He thought about what I said, looking so weary, so different from how he had looked that morning, no longer his boisterous self.

“Please,” I pleaded, “we want to help you.  I want to kill him.”

He swallowed hard and then nodded.  He backed away to let me enter.  Sam came in backwards, facing the trees.

“The scream was Sasha’s,” George explained as he walked us up the stairs.  “You surprised us.”

We were shown to a bedroom, where the family clustered around the bed, eyes wide at our sudden intrusion.  In the bed lay Sasha, gripping the sheets tightly in her hands.  The crowd showed some relief when Sam and I came into view, but not much.  They remained guarded, as if ready to run.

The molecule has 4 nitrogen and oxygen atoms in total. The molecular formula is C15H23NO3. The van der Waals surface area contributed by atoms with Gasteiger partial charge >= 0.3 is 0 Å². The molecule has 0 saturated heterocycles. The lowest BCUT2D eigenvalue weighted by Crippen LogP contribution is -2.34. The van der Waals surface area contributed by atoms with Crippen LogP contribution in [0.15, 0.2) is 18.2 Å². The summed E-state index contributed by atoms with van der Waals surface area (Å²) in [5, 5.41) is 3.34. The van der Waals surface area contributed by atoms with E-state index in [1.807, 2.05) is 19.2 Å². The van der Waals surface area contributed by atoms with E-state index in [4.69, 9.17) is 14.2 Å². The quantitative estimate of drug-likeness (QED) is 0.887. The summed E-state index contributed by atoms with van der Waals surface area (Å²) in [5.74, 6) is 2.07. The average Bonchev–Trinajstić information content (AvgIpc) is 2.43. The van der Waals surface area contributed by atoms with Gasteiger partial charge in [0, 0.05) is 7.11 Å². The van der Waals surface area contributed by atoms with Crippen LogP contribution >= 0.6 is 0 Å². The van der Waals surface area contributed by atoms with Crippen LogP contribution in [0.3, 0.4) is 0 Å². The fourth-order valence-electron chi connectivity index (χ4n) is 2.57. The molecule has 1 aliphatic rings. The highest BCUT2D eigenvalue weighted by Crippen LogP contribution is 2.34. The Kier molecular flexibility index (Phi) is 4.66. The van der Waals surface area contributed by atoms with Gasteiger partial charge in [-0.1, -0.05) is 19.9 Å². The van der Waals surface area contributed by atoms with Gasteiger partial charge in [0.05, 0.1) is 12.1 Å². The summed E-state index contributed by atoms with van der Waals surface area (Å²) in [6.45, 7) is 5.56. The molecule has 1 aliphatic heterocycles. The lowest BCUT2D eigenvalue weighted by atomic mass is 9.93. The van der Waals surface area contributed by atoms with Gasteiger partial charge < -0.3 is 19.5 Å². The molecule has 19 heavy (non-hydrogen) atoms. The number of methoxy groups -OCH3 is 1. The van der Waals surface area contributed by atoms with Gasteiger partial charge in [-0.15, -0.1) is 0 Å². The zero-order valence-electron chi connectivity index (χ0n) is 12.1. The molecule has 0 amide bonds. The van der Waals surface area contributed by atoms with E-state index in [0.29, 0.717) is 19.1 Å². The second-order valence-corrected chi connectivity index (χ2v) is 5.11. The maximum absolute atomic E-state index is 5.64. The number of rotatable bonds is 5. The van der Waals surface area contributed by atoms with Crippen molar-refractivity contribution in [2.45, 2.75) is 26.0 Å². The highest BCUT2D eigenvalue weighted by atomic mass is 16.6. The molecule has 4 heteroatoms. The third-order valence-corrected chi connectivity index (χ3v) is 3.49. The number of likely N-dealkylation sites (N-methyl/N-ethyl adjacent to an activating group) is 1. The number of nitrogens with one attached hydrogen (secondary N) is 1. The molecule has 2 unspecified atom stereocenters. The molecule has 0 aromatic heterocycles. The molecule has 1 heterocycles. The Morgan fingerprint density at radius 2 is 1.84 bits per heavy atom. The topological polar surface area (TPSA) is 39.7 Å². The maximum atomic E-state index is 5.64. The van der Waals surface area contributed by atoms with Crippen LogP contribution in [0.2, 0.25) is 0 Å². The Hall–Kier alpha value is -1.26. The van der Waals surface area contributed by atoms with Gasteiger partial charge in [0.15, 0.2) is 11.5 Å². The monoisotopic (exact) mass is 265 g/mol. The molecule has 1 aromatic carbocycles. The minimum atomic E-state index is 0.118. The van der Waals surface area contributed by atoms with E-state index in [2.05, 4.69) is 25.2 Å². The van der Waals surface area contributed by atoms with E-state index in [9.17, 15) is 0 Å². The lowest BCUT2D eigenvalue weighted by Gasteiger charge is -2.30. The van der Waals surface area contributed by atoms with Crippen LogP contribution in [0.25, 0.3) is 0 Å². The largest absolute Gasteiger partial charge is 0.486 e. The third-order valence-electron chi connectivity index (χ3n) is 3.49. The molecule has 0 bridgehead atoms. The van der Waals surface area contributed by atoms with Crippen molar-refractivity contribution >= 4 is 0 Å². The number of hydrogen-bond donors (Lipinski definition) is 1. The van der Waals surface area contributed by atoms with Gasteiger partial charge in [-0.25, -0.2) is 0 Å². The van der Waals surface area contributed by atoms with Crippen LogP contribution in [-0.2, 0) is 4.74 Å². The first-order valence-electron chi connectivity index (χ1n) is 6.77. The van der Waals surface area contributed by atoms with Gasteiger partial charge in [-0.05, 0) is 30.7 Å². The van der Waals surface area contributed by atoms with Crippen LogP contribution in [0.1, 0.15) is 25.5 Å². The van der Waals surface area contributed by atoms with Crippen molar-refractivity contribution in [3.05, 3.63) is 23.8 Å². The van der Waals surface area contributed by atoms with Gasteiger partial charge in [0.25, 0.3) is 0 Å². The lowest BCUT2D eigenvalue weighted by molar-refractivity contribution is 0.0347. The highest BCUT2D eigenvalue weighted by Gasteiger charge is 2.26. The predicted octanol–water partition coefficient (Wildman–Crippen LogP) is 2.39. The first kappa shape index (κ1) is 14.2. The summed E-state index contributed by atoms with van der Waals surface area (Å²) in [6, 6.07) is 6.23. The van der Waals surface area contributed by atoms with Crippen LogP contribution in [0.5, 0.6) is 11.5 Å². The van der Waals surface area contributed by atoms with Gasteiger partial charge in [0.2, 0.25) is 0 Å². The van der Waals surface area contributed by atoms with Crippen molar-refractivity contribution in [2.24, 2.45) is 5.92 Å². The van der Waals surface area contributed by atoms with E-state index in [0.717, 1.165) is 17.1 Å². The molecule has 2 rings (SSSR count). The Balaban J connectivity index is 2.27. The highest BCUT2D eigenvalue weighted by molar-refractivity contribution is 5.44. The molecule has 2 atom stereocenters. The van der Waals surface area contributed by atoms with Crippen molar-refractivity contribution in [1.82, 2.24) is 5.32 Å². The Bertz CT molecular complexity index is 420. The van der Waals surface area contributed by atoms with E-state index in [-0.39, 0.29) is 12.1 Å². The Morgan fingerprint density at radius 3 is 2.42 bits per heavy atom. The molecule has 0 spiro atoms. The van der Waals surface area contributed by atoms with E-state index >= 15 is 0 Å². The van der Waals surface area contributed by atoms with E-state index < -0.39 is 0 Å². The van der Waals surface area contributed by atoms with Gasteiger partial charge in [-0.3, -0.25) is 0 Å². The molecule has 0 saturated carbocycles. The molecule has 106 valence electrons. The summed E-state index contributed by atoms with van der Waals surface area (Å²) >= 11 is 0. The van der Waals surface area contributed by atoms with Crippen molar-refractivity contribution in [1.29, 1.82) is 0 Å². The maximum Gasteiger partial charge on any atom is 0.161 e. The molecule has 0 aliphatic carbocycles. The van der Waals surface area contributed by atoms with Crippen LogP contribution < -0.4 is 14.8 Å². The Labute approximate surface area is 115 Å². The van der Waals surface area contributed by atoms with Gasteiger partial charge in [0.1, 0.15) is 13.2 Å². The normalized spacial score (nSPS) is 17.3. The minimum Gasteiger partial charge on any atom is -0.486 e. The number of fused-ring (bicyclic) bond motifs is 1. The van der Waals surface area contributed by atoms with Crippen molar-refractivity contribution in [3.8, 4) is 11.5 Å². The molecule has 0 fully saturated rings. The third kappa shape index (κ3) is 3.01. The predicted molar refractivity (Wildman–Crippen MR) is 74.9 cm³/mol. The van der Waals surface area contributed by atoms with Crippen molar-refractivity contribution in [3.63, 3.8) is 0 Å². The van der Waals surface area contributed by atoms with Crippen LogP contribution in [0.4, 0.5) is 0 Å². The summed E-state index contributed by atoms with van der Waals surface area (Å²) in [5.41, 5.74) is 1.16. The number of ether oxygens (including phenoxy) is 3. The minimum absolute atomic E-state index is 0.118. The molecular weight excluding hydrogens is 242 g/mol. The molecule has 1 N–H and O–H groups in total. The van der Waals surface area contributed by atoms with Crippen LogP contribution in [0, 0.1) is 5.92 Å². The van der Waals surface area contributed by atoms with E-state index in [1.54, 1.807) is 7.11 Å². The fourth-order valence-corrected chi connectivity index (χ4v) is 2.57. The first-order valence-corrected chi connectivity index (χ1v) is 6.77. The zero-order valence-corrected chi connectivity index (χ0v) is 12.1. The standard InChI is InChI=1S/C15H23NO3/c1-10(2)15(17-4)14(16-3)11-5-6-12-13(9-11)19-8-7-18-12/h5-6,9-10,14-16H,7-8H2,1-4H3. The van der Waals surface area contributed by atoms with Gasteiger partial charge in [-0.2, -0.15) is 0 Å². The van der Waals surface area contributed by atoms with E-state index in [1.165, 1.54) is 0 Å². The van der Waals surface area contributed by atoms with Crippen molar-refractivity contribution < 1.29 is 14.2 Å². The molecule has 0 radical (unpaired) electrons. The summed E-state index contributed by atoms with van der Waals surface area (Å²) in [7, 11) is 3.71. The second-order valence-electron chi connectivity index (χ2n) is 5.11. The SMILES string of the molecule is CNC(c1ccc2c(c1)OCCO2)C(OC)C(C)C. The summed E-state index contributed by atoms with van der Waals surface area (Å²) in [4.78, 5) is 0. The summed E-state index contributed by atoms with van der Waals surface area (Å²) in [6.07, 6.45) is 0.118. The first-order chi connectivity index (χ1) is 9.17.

Kelly stood and approached us.  “What are you two doing here?”  There was no menace in the question, only confusion and, lying beneath, sadness.

“Is everyone okay?”  I asked, not daring to answer Kelly’s question yet.  “Is Sasha okay?”

Tears sprang to Sasha’s eyes and fell down her cheeks silently.  The tears of someone who has passed the manic sobbing period and is entering mental shock.

“I’ll tell you,” spoke Kelly’s quiet husband Rick.

“Go downstairs and do it then,” Kelly said.

“No.”

Everyone turned to Sasha, who swallowed hard and spoke again.  “No.  I want to hear.  I want to know what you saw.”

The room was silent for a moment, full of tense and barely controlled frantic energy.  Then Rick began.